Do You Influence Your Child’s Video Gaming?

09.12.2011

I read a brief summary of a study involving one’s parenting style and whether it’s related to the amount of video gaming their child may participate in. This study is difficult to understand in that it’s basically saying if a parents has a nagging parenting style, but does not “monitor” their child, the more time the child is likely to play video games.

 

In my work with children and teenagers, I have yet to meet someone who likes to be nagged. On the flip side, I have had many parents share that they do not like having to nag or constantly remind/redirect their child from something. I’ve also worked with many young people who like to play video games. I have found that most parents realize that video games are part of the culture of young people, and that they can not totally restrict or forbid gaming. On the contrary, I think most parents would rather have their children engaged in other activities other than video gaming, or at least have a variety of activities a child would engaged in.

 

Parents and children can avoid nagging, and negative perceptions of one another, if there are clear set of boundaries and limits regarding the amount of time one is going to spend playing video games, on the computer, txt-ing, etc., as well as clear expectations or schedule regarding what will/should be happening next. For instance, if a child knows ahead of time that they can only play video games for  30 mins, then there’s less likely for disagreements, instead of parents asking the child to do their homework at some arbitrary time.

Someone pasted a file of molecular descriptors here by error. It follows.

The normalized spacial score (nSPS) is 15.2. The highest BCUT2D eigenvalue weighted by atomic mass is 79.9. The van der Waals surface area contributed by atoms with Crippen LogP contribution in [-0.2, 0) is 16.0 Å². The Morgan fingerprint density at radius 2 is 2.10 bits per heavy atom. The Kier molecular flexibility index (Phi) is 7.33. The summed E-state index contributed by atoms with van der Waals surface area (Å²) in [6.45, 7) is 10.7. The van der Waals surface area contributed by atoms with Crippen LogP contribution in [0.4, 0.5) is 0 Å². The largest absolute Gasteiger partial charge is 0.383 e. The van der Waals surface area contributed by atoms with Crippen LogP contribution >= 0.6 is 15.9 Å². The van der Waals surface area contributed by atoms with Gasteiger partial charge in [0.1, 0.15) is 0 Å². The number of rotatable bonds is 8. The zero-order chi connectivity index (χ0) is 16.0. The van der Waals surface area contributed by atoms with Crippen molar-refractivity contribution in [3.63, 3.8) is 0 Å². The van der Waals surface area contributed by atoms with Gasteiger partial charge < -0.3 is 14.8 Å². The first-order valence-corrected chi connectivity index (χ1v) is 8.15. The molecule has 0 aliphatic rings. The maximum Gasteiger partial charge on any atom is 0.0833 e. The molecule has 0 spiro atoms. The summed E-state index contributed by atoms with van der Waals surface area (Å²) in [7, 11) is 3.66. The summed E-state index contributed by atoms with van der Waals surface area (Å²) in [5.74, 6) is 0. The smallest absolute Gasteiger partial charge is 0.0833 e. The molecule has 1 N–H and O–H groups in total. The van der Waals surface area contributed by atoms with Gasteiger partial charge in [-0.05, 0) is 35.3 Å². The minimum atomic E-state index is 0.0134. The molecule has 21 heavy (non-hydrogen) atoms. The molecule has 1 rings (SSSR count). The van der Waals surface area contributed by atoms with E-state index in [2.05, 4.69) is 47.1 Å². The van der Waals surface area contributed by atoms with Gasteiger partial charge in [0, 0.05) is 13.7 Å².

Is it possible that children’s parents who monitor less, play more video games? It’s definitely possible a child may feel or report, that their parents do not monitor them due to clear expectations and boundaries of when and how much a child can play, which gives the impression that the child is playing as much as they want, or agreed upon.

 

What kind of relationship would you like to have with your child? A relationship full of nagging and negative interactions or a positive relationship that is mutually respectful and positive?

What is stopping you from having positive interactions at home? What would it take for you to seek change? It would be my pleasure to work on strengthening relationships in your family today.

 Please check out this blog about the unfair and negative stigmas about video gaming.

*Photo Credit: Cournod

3 Responses to “Do You Influence Your Child’s Video Gaming?”

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  2. Leatrix says:

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